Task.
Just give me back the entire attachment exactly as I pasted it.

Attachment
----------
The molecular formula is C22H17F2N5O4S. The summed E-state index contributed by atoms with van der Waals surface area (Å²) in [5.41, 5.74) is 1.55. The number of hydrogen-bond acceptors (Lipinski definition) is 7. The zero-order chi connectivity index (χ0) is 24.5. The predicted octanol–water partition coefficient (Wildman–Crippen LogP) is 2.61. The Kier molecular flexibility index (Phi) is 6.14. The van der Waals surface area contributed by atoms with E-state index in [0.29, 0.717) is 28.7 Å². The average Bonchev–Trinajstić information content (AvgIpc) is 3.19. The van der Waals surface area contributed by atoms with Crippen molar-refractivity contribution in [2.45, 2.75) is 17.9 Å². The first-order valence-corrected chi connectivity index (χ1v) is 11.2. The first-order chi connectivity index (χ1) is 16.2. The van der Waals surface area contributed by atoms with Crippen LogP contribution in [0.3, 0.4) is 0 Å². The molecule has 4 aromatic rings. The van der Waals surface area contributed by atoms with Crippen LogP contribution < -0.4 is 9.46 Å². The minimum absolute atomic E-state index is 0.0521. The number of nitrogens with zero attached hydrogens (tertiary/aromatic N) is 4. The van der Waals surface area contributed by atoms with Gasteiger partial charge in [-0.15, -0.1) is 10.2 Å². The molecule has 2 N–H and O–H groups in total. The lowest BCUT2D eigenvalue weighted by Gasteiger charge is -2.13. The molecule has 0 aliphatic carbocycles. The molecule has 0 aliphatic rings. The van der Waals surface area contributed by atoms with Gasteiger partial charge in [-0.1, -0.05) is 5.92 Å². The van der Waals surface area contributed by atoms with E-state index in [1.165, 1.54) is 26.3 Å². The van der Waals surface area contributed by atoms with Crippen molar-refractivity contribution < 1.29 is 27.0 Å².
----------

The molecular formula is C22H17F2N5O4S. The summed E-state index contributed by atoms with van der Waals surface area (Å²) in [5.41, 5.74) is 1.55. The number of hydrogen-bond acceptors (Lipinski definition) is 7. The zero-order chi connectivity index (χ0) is 24.5. The predicted octanol–water partition coefficient (Wildman–Crippen LogP) is 2.61. The Kier molecular flexibility index (Phi) is 6.14. The van der Waals surface area contributed by atoms with E-state index in [0.29, 0.717) is 28.7 Å². The average Bonchev–Trinajstić information content (AvgIpc) is 3.19. The van der Waals surface area contributed by atoms with Crippen molar-refractivity contribution in [2.45, 2.75) is 17.9 Å². The first-order valence-corrected chi connectivity index (χ1v) is 11.2. The first-order chi connectivity index (χ1) is 16.2. The van der Waals surface area contributed by atoms with Crippen LogP contribution in [0.3, 0.4) is 0 Å². The molecule has 4 aromatic rings. The van der Waals surface area contributed by atoms with Crippen LogP contribution < -0.4 is 9.46 Å². The minimum absolute atomic E-state index is 0.0521. The number of nitrogens with zero attached hydrogens (tertiary/aromatic N) is 4. The van der Waals surface area contributed by atoms with Gasteiger partial charge in [-0.15, -0.1) is 10.2 Å². The molecule has 2 N–H and O–H groups in total. The lowest BCUT2D eigenvalue weighted by Gasteiger charge is -2.13. The molecule has 0 aliphatic carbocycles. The molecule has 0 aliphatic rings. The van der Waals surface area contributed by atoms with Gasteiger partial charge in [-0.1, -0.05) is 5.92 Å². The van der Waals surface area contributed by atoms with E-state index in [1.165, 1.54) is 26.3 Å². The van der Waals surface area contributed by atoms with Crippen molar-refractivity contribution < 1.29 is 27.0 Å².